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That being said, the movie kicks off with an almighty skirmish as a camo-striped strike force drop into the apes’ woodland hideout and engage in a grim and gritty gunfight among the trees. The soldiers are searching for Caesar, the highly evolved chimpanzee who led his kind to freedom from the humans, who has been so long withdrawn from view that he has taken on an almost mythical status among the human troops. But when the arboreal assault results in unimaginable losses for Caesar, he’s forced to come out of hiding to embark on a revenge-fuelled mission to kill Woody Harrleson’s sadistic Colonel, and end the war once and for all.

This perilous journey ‘upriver’ in search of a psychotic military leader will undoubtedly prompt comparisons with Francis Ford Coppola’s hallucinatory masterpiece Apocalypse Now – indeed, one piece of graffiti scrawled onto the walls of Alpha Omega’s military compound makes the obligatory Ape-pocalypse Now gag. Yet, as Caesar, along with his three closest advisors, Maurice, Luca and Rocket, and a mute young girl they rescue along the way, rides out onto the breathtaking California vistas, War more closely brings to mind epic westerns of the 1950s. Even the likes of Ben-Hur and the Ten Commandments get referenced, Caesar’s quest taking on Biblical proportions as he confronts his demons and becomes tasked with freeing his kind and leading them to a promised land across the desert.

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As the conflicted Caesar, Andy Serkis is a formidable presence, bringing a Shakespearian sense of grandeur to the simian leader. It’s not just the ape-like physicality that he nails, though. So much of Caesar’s troubles are internalised: having spent much of Dawn failing to convince Koba to let go of his hatred towards humans, he now finds himself consumed by rage for the Colonel and has to battle with his baser bloodlust. That Serkis is able to convey these complex emotions by making subtle tweaks to his furrowed brow is truly remarkable. The digital technology has taken another dramatic leap forward – the verisimilitude in the texture of the apes’ damp, matted fur is astounding – yet it would all be for nought were it not for the delicate craftsmanship of the film’s performers.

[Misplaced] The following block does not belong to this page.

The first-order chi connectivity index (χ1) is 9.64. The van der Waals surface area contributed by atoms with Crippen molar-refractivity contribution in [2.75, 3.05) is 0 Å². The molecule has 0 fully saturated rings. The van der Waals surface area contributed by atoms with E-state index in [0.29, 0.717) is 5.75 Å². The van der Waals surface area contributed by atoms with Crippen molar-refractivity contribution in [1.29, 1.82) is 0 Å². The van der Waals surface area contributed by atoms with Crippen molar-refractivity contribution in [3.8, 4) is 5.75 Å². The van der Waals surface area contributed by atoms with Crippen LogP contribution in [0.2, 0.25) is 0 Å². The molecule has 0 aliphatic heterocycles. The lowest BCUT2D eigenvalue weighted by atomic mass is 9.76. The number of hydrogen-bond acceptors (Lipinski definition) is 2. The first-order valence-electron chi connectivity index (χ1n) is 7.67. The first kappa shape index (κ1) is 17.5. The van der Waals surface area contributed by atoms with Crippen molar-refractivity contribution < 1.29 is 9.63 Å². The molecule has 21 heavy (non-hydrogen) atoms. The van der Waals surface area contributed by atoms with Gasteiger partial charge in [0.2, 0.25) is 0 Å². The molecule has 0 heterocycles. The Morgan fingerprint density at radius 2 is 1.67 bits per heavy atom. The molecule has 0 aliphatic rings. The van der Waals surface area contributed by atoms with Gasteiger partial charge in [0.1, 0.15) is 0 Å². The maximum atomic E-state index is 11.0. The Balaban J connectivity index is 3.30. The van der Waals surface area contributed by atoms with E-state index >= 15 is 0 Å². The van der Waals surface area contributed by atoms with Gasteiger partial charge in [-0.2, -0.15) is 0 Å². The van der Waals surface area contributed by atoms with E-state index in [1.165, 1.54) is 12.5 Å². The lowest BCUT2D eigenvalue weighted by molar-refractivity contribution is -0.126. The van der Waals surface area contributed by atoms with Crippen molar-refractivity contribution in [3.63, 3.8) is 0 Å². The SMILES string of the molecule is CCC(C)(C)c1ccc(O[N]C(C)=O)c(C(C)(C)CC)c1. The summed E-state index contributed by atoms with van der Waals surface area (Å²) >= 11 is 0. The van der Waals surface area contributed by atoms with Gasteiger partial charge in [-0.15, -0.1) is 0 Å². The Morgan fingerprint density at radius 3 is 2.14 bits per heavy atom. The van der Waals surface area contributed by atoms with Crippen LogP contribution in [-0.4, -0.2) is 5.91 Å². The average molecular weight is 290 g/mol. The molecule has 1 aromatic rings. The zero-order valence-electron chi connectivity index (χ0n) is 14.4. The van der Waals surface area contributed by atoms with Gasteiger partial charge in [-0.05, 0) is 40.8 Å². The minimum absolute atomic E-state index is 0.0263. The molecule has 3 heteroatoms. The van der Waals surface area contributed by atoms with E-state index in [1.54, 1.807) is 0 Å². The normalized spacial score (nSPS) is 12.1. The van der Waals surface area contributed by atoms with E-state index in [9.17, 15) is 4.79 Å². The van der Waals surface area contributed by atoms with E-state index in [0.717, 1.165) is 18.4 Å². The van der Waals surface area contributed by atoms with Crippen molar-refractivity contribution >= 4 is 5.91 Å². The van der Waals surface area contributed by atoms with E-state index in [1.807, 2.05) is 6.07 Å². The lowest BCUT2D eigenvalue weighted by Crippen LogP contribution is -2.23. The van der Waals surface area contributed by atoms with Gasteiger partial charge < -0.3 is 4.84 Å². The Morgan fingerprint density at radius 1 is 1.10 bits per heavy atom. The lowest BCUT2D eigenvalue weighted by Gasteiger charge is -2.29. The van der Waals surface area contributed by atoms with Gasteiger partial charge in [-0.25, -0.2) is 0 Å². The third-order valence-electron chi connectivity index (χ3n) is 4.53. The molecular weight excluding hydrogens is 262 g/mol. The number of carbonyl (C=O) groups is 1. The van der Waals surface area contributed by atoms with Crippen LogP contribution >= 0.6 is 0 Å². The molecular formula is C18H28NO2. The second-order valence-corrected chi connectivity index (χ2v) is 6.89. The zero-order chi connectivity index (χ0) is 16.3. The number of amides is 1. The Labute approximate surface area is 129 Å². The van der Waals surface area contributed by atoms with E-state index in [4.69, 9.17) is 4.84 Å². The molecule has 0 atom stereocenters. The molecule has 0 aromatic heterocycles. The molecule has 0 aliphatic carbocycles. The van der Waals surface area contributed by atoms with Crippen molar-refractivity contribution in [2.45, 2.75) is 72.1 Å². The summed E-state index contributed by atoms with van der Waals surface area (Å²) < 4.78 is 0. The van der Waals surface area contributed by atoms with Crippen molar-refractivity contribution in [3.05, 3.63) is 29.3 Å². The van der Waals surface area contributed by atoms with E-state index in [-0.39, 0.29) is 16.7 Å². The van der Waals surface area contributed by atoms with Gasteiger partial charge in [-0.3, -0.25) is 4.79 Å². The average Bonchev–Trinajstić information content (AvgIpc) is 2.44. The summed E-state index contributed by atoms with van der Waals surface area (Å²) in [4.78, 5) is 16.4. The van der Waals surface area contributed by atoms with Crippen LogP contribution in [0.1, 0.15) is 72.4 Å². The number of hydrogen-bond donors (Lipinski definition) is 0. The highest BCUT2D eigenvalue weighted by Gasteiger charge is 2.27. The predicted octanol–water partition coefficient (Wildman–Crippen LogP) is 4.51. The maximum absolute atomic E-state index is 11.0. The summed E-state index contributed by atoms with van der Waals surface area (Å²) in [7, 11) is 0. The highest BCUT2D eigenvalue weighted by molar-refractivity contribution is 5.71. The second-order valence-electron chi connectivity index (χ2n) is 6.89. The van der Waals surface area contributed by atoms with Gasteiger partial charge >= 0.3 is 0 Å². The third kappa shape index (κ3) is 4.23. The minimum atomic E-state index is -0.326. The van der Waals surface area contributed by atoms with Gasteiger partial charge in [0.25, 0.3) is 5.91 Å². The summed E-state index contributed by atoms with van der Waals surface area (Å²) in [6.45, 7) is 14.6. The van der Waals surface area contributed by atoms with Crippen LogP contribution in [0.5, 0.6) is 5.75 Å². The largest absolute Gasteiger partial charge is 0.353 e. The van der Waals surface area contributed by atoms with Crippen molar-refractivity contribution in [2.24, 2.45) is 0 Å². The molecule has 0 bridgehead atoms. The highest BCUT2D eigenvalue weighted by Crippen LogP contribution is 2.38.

With so much of the focus on his personal circumstances, it’s somewhat inevitable that the broader divide between apes and humans is not quite as nuanced as we saw in Dawn. Still, many of the humans characters are given enough layers to make them compelling. None more so that Woody Harrelson’s swivel-eyed warmonger, the Colonel. Though initial seen as a cruel, Kurtz-a-like crackpot who’s beyond redemption, he’s granted additional depth by an unexpected plot pivot that lends a reason to his vicious acts. Suddenly, we realise he’s not too different to his anthropoid antagonist – he just a little further along the road to ruin.